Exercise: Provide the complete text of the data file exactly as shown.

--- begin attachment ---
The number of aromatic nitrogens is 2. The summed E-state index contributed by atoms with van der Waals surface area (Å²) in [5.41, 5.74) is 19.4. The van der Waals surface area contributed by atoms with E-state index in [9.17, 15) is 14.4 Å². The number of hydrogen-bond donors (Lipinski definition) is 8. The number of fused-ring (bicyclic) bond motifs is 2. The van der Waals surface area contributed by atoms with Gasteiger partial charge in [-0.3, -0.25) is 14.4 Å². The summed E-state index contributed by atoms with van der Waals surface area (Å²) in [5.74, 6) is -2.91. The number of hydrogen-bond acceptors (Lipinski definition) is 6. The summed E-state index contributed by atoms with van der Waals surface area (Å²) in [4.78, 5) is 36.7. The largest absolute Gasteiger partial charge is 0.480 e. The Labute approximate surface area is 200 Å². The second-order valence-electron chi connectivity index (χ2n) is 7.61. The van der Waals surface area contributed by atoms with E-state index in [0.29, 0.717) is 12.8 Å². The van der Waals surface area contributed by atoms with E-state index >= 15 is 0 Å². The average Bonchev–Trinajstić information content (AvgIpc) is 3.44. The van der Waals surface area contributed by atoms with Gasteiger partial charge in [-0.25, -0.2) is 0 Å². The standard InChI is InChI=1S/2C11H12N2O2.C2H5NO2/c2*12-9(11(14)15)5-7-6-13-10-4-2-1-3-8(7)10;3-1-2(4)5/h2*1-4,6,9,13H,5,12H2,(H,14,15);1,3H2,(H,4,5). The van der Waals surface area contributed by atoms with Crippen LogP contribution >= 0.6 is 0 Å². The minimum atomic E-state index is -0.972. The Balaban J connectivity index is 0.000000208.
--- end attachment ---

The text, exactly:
The number of aromatic nitrogens is 2. The summed E-state index contributed by atoms with van der Waals surface area (Å²) in [5.41, 5.74) is 19.4. The van der Waals surface area contributed by atoms with E-state index in [9.17, 15) is 14.4 Å². The number of hydrogen-bond donors (Lipinski definition) is 8. The number of fused-ring (bicyclic) bond motifs is 2. The van der Waals surface area contributed by atoms with Gasteiger partial charge in [-0.3, -0.25) is 14.4 Å². The summed E-state index contributed by atoms with van der Waals surface area (Å²) in [5.74, 6) is -2.91. The number of hydrogen-bond acceptors (Lipinski definition) is 6. The summed E-state index contributed by atoms with van der Waals surface area (Å²) in [4.78, 5) is 36.7. The largest absolute Gasteiger partial charge is 0.480 e. The Labute approximate surface area is 200 Å². The second-order valence-electron chi connectivity index (χ2n) is 7.61. The van der Waals surface area contributed by atoms with E-state index in [0.29, 0.717) is 12.8 Å². The van der Waals surface area contributed by atoms with E-state index >= 15 is 0 Å². The average Bonchev–Trinajstić information content (AvgIpc) is 3.44. The van der Waals surface area contributed by atoms with Gasteiger partial charge in [-0.25, -0.2) is 0 Å². The standard InChI is InChI=1S/2C11H12N2O2.C2H5NO2/c2*12-9(11(14)15)5-7-6-13-10-4-2-1-3-8(7)10;3-1-2(4)5/h2*1-4,6,9,13H,5,12H2,(H,14,15);1,3H2,(H,4,5). The van der Waals surface area contributed by atoms with Crippen LogP contribution >= 0.6 is 0 Å². The minimum atomic E-state index is -0.972. The Balaban J connectivity index is 0.000000208.